Child abduction portrayal 'arresting'
What's the difference, if any, between watching a movie about a child abductor and watching a news story about a child abductor? The obvious answers are one is true and one is not, and one is for informational purposes and one is for entertainment. What happens to that line when a movie is based on a true story or a news report is embellished for dramatic effect?
"Prisoners" is a compelling story about a disturbing and real issue. It's difficult to watch and is more than a little troubling. That said, the violence and the intensity all serve the story. The film isn't gruesome for gruesomeness' sake; nevertheless, it's not for the faint of heart.
"Prisoners" tells the story of two families whose young daughters are abducted and how far they will go to get them back. The highest praise I can offer is this: I wasn't positive how all of the pieces fit together until they fell into place. Most modern thrillers end one of two ways -- with a telegraphed ending that can be identified miles away or with a last minute reversal that feels like a cheat. "Prisoners" does neither -- it offers a truly engaging mystery that could have gone multiple directions, but once the final piece fell in place, it was a snug fit.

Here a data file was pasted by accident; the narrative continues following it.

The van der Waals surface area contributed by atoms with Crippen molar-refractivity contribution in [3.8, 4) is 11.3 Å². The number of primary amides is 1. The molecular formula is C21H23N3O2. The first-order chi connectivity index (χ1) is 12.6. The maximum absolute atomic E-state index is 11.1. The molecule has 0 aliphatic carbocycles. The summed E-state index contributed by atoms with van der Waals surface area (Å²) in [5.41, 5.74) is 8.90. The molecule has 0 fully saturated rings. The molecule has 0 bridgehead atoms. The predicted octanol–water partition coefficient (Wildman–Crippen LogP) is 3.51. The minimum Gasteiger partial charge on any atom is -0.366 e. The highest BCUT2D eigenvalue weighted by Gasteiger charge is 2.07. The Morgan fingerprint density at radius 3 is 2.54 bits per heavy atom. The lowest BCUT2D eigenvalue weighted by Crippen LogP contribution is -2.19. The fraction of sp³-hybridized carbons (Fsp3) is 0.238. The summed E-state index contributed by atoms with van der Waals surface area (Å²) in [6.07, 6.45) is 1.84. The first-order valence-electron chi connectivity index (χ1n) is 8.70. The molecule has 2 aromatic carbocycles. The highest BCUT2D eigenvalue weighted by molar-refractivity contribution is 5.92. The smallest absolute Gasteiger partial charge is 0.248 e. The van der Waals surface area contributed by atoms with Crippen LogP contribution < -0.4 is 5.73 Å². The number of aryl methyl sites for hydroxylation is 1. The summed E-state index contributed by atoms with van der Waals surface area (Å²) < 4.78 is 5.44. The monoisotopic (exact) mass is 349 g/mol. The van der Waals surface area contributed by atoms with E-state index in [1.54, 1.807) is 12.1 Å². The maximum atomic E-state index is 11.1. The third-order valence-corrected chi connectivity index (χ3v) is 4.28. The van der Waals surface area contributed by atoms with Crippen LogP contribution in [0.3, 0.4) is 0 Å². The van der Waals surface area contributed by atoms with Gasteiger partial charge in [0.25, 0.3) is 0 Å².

Hugh Jackman and Jake Gyllenhaal deliver commanding performances complex enough to both guide the narrative and add mystery to the story. Too often in these kind of movies, the spotlight falls entirely on the mystery or entirely on the shock value. "Prisoners" is arresting. It carries emotional weight. It feels real, which is appropriate for such an oxymoronically grounded serial killer/psychopath movie.
Now that fall is officially here, I feel confident in saying "Prisoners" is the first entry in what will hopefully be an amazing, and entertaining, "Oscar season."
5 of 6 stars
James Gerstner works at Fort Hays State University Foundation. firstname.lastname@example.org